Oscar Kramer, one of Argentina’s most distinguished and international-minded producers, died Wednesday following a long illness in Buenos Aires. He was 72.
Kramer came to film production relatively late in life, producing Carlos Sorin’s “Eversmile, New Jersey” in 1989 after working with Marcelo Pineyro on the production of Luis Puenzo’s “The Official Story” in 1985, the country’s first film to win an Oscar.
He broke through with Pineyro’s “Burnt Money,” a hit at the box office in 2000, and worked with Pineyro again “Kamchatka,” the country’s submission for the 2002 Oscars.
Kramer, chairman of his indie label Kramer & Sigman Films, also worked with other established directors like Hector Babenco, producing his “Carandiru” and “The Past” starring Gael Garcia Bernal, and with new voices: Carlos Sorin, Israel Adrian Caetano and Damian Szifron.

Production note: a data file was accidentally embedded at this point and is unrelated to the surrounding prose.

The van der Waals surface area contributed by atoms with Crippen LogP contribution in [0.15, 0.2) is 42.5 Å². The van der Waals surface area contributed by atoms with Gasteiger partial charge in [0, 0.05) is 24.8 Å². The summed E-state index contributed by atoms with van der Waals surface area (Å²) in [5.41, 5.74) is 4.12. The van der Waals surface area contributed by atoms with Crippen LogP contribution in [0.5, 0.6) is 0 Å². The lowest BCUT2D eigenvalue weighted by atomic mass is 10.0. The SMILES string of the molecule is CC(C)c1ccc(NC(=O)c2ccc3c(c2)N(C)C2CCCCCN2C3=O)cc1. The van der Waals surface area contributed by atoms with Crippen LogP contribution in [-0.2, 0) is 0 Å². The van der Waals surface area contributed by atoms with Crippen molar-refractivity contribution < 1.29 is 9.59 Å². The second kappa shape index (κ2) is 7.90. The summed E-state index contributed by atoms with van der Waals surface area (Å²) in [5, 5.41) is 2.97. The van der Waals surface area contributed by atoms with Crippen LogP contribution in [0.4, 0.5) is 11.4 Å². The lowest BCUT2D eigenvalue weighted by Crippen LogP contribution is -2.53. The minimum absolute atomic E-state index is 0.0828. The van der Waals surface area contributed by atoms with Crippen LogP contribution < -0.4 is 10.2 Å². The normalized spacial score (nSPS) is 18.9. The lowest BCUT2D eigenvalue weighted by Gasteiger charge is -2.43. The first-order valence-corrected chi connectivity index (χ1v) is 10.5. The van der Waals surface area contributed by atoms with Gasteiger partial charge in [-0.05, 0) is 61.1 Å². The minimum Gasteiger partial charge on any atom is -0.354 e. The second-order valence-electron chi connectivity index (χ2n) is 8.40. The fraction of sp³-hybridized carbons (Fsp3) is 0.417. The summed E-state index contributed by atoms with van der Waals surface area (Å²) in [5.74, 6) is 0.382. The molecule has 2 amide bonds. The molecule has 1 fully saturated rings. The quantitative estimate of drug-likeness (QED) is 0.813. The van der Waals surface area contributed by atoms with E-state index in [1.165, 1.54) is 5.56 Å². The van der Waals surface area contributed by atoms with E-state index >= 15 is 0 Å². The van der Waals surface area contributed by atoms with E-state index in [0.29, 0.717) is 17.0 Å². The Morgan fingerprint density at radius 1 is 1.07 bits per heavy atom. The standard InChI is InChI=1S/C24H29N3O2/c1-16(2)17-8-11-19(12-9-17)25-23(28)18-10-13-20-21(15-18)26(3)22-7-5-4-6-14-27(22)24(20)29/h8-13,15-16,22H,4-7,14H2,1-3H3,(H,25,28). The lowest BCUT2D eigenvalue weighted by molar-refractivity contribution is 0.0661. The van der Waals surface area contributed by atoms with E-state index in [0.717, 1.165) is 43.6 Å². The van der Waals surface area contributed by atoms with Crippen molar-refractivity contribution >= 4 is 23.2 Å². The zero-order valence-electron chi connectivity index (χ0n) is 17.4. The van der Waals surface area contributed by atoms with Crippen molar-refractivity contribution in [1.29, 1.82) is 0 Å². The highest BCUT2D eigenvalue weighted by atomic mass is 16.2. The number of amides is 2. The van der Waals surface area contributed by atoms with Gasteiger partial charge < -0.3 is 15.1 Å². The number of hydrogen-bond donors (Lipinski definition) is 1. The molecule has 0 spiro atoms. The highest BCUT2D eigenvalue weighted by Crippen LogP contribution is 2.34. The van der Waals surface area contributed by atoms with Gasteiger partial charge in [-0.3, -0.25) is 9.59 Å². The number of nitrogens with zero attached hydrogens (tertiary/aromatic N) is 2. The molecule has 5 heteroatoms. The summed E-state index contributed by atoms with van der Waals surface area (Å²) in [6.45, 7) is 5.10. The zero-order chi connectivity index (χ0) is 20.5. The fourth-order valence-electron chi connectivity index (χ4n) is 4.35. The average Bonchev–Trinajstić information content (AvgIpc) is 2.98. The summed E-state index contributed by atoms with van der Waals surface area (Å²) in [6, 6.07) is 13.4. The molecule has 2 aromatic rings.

These directors embodied an ever-more dominant strain of new Argentina cinema: auteurs seeking widening audiences beyond the festival circuit. “Carandiru” and Caetano’s “Buenos Aires 1977” both played in competition at Cannes.
Gentlemanly, Kramer’s dream was to produce a bigscreen adaptation of “El eternauta,” a sci-fi graphic novel about people fighting invading aliens, giant insects and enslaved humans that was set up as a co-production with Pedro and Augustin Almodovar’s El Deseo in Madrid.
At the time of his death, he was producing “Los marziano,” by Ana Katz, while in development was Szifron’s “El extranjero,” a sci-fi thriller.
Kramer also was a big proponent of attracting more foreign shoots to Argentina, helping to fund the local industry.
He line-produced UGC’s “Lucky Luke,” directed by James Huth.